Issue 27 - Article 4

Local famines, global food insecurity

July 15, 2004
Roger Persichino, Action Against Hunger-USA

In early 2004, the Food and Agricultural Organisation (FAO)’s Food Outlook report estimated that 38 countries were in need of exceptional food assistance, the same number as in 2003, about 15% more than in 2001 and 2002, and the highest since 1984. This list is noteworthy less for what it includes (the majority of affected countries are in Africa) than for what it leaves out, in particular China and India where, by the FAO’s own assessment, in the State of Food Insecurity 2003, about 70% of the world’s undernourished people live. In other words, the FAO’s list says more about state capacity and/or recourse to international assistance than it does about actual food needs. It thus tells only one part of the story. To tell the full story, we need to take a closer look at the local dynamics of famine and the political and economic processes that influence it. This report argues that a focus on countries, rather than regions or specific areas, is a significant weakness. Famines are local, never national, phenomena.

General geographic patterns

The FAO’s publications yield consistent and useful data: since 1996, Food Outlook has listed countries requiring ‘exceptional food assistance’; since 2000, it has also given the main reasons leading to such food insecurity. Exceptional food assistance is defined by evaluating those food requirements that will not be met by national production and government intervention, for instance a strategic grain reserve and/or government purchase. The list of countries affected is therefore not indicative of famines as such, but rather of vulnerabilities that, especially when recurring over time, point to famine processes at work.

Overall, 53 countries have required exceptional assistance over the last six years: 29 in Africa (more than half the continent’s states), 14 in Asia, eight in Latin America (75% from Central America and the Caribbean) and two in Europe (Serbia and Russia – the northern Caucasus). The trend is steady overall for all continents except Africa, where requirements for food assistance have risen noticeably.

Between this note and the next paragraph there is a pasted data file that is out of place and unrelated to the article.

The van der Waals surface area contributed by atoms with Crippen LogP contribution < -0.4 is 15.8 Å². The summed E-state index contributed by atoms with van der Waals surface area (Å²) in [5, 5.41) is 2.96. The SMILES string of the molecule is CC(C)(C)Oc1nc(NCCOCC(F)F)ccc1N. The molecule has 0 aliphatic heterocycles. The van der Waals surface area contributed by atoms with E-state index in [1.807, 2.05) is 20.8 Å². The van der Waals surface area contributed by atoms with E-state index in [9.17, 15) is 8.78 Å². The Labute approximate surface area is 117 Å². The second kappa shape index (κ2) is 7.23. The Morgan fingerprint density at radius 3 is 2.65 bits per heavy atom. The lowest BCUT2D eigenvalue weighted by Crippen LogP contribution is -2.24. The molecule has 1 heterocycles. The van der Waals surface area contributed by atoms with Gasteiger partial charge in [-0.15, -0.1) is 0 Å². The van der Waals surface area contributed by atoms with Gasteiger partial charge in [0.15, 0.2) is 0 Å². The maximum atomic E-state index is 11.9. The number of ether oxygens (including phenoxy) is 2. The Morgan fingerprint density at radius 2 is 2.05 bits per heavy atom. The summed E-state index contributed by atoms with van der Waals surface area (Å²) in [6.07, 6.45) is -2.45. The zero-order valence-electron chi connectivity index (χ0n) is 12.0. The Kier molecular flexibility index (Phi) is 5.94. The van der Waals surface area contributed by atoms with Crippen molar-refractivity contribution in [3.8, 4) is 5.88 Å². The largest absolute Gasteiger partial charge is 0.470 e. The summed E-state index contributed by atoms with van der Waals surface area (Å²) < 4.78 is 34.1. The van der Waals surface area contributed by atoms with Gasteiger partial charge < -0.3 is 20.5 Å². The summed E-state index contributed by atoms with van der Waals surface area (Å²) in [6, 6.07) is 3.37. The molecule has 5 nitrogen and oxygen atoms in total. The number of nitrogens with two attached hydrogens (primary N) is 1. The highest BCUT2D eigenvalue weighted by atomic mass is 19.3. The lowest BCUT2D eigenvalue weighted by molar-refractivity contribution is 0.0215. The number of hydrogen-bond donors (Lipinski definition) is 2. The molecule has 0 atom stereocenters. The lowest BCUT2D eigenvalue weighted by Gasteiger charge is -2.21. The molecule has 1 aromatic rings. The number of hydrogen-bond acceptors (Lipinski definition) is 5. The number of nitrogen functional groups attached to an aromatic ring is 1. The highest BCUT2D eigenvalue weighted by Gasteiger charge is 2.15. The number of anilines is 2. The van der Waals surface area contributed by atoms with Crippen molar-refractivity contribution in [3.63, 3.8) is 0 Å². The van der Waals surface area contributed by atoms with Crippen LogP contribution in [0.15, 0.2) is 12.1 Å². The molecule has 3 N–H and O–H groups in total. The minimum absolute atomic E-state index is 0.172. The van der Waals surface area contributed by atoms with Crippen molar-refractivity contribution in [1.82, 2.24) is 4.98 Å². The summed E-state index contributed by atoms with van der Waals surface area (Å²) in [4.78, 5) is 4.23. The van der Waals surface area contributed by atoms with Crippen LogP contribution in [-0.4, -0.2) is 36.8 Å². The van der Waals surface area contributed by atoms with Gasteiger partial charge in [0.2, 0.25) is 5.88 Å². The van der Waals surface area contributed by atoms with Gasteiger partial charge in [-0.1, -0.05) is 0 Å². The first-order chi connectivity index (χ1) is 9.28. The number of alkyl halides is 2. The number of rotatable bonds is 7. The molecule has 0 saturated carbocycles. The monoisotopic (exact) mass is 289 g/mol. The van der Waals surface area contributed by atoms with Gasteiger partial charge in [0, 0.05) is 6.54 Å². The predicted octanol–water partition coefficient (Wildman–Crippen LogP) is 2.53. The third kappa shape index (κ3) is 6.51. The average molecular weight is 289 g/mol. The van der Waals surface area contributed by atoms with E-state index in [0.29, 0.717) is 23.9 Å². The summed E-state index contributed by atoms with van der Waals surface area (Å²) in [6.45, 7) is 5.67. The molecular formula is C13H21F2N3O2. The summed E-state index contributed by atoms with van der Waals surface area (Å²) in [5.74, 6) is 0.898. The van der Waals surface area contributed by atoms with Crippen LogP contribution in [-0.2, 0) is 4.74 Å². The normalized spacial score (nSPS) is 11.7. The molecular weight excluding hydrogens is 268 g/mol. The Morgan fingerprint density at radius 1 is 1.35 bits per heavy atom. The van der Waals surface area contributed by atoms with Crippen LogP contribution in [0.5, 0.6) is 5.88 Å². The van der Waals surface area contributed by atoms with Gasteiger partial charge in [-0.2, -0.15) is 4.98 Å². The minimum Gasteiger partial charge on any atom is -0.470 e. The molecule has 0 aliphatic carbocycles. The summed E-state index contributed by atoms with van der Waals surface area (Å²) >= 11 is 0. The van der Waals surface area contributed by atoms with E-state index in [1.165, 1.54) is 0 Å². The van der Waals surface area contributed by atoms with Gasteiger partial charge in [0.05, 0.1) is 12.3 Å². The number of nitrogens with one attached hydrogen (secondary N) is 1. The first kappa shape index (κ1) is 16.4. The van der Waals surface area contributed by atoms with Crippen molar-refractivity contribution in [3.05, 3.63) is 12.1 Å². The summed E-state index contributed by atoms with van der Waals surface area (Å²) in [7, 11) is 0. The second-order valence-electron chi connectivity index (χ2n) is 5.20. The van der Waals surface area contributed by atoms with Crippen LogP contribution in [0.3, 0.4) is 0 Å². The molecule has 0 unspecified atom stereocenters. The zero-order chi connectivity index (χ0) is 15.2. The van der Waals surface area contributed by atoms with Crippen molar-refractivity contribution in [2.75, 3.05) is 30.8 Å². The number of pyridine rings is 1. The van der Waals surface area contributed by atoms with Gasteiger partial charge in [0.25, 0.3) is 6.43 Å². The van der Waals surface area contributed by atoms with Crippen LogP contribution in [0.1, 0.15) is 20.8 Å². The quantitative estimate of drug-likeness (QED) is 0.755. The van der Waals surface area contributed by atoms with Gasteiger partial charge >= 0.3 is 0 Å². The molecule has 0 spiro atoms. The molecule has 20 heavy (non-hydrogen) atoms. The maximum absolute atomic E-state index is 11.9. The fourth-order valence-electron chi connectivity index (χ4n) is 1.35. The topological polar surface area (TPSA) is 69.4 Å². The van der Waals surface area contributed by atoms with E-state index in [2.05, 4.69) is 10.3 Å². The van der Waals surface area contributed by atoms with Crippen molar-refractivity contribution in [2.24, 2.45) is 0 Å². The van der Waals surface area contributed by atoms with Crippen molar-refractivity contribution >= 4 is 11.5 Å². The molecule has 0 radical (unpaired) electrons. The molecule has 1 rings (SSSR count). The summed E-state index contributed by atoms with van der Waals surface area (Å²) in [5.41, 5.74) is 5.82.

Twenty-five of these countries have required exceptional food assistance every year since 1998. This indicates sustained high levels of food insecurity.

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The causes of famines

There is a wide range of views on what actually causes famines. Since 2000, FAO has given a country-by-country indication of posited reasons why food assistance is required. These fall broadly into four categories: natural disasters; economic issues (an international coffee crisis in Latin America, economic policy in Zimbabwe and Tajikistan); civil strife; and other causes (refugees in Tanzania and Guinea, IDPs/returnees in Serbia and Montenegro, returnees in Angola). In several instances, more than one cause is given, for instance drought and internal displacement in Ethiopia and Eritrea. The data allows for a crude presentation of famine causes since 2000, as estimated by FAO.

There are two clear features of famine patterns. First, Asian and South American food insecurity is mostly related to economic issues (dependency on monoculture in Latin America; the nature of economic policies in Haiti, Tajikistan and Mongolia) and regular natural disasters or unreliable weather. Second, African and European food insecurity appears to be essentially related to conflict and a high caseload of vulnerable populations. There are caveats to this analysis, of course; it does not, for example, capture the primary importance of economic issues in recurring food requirements in Madagascar. But it does indicate that two factors usually combine to determine structural vulnerabilities and chronically high food insecurity. The combination is, however, strikingly different between Africa and Europe on the one hand, and Asia and Latin America on the other.